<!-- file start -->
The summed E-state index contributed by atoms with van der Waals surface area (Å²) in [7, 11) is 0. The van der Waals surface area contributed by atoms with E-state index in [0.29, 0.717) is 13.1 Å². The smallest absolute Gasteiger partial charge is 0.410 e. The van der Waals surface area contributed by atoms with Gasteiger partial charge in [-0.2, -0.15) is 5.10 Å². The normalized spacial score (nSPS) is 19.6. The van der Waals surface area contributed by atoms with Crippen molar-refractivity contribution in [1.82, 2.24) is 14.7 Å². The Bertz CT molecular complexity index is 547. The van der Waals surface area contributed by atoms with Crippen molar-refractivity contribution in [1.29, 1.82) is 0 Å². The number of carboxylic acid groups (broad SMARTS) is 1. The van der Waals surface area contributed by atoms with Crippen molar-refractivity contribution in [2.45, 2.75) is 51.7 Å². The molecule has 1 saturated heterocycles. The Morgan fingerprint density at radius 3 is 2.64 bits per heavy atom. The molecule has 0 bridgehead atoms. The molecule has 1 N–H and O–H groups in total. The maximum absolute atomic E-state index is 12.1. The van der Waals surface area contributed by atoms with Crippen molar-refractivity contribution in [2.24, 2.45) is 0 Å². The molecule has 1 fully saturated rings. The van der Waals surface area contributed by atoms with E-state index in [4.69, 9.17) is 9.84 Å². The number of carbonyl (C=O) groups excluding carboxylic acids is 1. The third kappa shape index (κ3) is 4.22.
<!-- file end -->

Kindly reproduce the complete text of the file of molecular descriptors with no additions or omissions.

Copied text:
The summed E-state index contributed by atoms with van der Waals surface area (Å²) in [7, 11) is 0. The van der Waals surface area contributed by atoms with E-state index in [0.29, 0.717) is 13.1 Å². The smallest absolute Gasteiger partial charge is 0.410 e. The van der Waals surface area contributed by atoms with Gasteiger partial charge in [-0.2, -0.15) is 5.10 Å². The normalized spacial score (nSPS) is 19.6. The van der Waals surface area contributed by atoms with Crippen molar-refractivity contribution in [1.82, 2.24) is 14.7 Å². The Bertz CT molecular complexity index is 547. The van der Waals surface area contributed by atoms with Crippen molar-refractivity contribution in [1.29, 1.82) is 0 Å². The number of carboxylic acid groups (broad SMARTS) is 1. The van der Waals surface area contributed by atoms with Crippen molar-refractivity contribution in [2.45, 2.75) is 51.7 Å². The molecule has 1 saturated heterocycles. The Morgan fingerprint density at radius 3 is 2.64 bits per heavy atom. The molecule has 0 bridgehead atoms. The molecule has 1 N–H and O–H groups in total. The maximum absolute atomic E-state index is 12.1. The van der Waals surface area contributed by atoms with Crippen molar-refractivity contribution in [2.24, 2.45) is 0 Å². The molecule has 1 fully saturated rings. The van der Waals surface area contributed by atoms with E-state index in [4.69, 9.17) is 9.84 Å². The number of carbonyl (C=O) groups excluding carboxylic acids is 1. The third kappa shape index (κ3) is 4.22.